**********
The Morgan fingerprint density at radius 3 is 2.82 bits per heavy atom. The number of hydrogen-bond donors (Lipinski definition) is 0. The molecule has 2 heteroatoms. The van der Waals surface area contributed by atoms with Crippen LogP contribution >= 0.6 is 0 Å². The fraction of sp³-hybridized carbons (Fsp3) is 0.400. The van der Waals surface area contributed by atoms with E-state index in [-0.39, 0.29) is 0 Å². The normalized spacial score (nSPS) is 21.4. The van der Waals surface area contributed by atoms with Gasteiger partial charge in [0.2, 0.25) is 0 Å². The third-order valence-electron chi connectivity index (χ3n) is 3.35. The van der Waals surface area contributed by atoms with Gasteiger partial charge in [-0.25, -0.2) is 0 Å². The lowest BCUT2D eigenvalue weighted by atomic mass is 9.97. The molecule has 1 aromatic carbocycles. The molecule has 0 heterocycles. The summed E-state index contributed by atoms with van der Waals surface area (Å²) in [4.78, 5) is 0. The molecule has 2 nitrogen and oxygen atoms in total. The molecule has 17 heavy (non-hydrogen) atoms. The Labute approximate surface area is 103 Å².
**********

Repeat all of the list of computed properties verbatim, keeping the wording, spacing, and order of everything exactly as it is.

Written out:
The Morgan fingerprint density at radius 3 is 2.82 bits per heavy atom. The number of hydrogen-bond donors (Lipinski definition) is 0. The molecule has 2 heteroatoms. The van der Waals surface area contributed by atoms with Crippen LogP contribution >= 0.6 is 0 Å². The fraction of sp³-hybridized carbons (Fsp3) is 0.400. The van der Waals surface area contributed by atoms with E-state index in [-0.39, 0.29) is 0 Å². The normalized spacial score (nSPS) is 21.4. The van der Waals surface area contributed by atoms with Gasteiger partial charge in [0.2, 0.25) is 0 Å². The third-order valence-electron chi connectivity index (χ3n) is 3.35. The van der Waals surface area contributed by atoms with Gasteiger partial charge in [-0.25, -0.2) is 0 Å². The lowest BCUT2D eigenvalue weighted by atomic mass is 9.97. The molecule has 1 aromatic carbocycles. The molecule has 0 heterocycles. The summed E-state index contributed by atoms with van der Waals surface area (Å²) in [4.78, 5) is 0. The molecule has 2 nitrogen and oxygen atoms in total. The molecule has 17 heavy (non-hydrogen) atoms. The Labute approximate surface area is 103 Å².